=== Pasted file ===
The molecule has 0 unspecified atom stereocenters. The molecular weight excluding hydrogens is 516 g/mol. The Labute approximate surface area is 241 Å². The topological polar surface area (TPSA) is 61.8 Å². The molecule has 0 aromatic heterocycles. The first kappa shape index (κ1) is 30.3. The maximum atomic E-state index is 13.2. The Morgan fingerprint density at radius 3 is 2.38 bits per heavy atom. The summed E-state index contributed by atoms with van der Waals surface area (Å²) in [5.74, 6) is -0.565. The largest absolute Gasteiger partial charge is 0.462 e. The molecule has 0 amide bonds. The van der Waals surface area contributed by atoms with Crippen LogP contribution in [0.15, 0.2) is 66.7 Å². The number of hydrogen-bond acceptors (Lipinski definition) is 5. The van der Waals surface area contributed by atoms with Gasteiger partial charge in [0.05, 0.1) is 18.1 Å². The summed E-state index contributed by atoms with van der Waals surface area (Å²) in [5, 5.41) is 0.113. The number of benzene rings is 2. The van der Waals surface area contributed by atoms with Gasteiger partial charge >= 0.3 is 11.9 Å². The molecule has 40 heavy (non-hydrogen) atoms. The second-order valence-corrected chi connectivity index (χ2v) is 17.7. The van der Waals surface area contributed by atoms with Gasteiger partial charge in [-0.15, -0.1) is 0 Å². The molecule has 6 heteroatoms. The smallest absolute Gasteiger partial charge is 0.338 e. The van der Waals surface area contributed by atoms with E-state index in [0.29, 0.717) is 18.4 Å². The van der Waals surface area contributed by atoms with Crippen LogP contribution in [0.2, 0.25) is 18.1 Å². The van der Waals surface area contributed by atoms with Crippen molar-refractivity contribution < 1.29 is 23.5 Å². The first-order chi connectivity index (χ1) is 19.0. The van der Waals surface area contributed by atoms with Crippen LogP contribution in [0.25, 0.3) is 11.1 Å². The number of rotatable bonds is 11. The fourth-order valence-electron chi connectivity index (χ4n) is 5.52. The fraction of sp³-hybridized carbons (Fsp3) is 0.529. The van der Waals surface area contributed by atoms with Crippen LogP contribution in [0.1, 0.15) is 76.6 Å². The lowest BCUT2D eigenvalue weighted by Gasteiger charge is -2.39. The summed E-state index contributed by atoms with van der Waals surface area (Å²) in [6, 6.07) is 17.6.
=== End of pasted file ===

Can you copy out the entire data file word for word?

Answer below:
The molecule has 0 unspecified atom stereocenters. The molecular weight excluding hydrogens is 516 g/mol. The Labute approximate surface area is 241 Å². The topological polar surface area (TPSA) is 61.8 Å². The molecule has 0 aromatic heterocycles. The first kappa shape index (κ1) is 30.3. The maximum atomic E-state index is 13.2. The Morgan fingerprint density at radius 3 is 2.38 bits per heavy atom. The summed E-state index contributed by atoms with van der Waals surface area (Å²) in [5.74, 6) is -0.565. The largest absolute Gasteiger partial charge is 0.462 e. The molecule has 0 amide bonds. The van der Waals surface area contributed by atoms with Crippen LogP contribution in [0.15, 0.2) is 66.7 Å². The number of hydrogen-bond acceptors (Lipinski definition) is 5. The van der Waals surface area contributed by atoms with Gasteiger partial charge in [0.05, 0.1) is 18.1 Å². The summed E-state index contributed by atoms with van der Waals surface area (Å²) in [5, 5.41) is 0.113. The number of benzene rings is 2. The van der Waals surface area contributed by atoms with Gasteiger partial charge >= 0.3 is 11.9 Å². The molecule has 40 heavy (non-hydrogen) atoms. The second-order valence-corrected chi connectivity index (χ2v) is 17.7. The van der Waals surface area contributed by atoms with Gasteiger partial charge in [-0.15, -0.1) is 0 Å². The molecule has 6 heteroatoms. The smallest absolute Gasteiger partial charge is 0.338 e. The van der Waals surface area contributed by atoms with E-state index in [0.29, 0.717) is 18.4 Å². The van der Waals surface area contributed by atoms with Crippen LogP contribution in [0.2, 0.25) is 18.1 Å². The van der Waals surface area contributed by atoms with Crippen molar-refractivity contribution < 1.29 is 23.5 Å². The first-order chi connectivity index (χ1) is 19.0. The van der Waals surface area contributed by atoms with Crippen LogP contribution in [0.25, 0.3) is 11.1 Å². The number of rotatable bonds is 11. The fourth-order valence-electron chi connectivity index (χ4n) is 5.52. The fraction of sp³-hybridized carbons (Fsp3) is 0.529. The van der Waals surface area contributed by atoms with Crippen LogP contribution in [0.1, 0.15) is 76.6 Å². The lowest BCUT2D eigenvalue weighted by Gasteiger charge is -2.39. The summed E-state index contributed by atoms with van der Waals surface area (Å²) in [6, 6.07) is 17.6.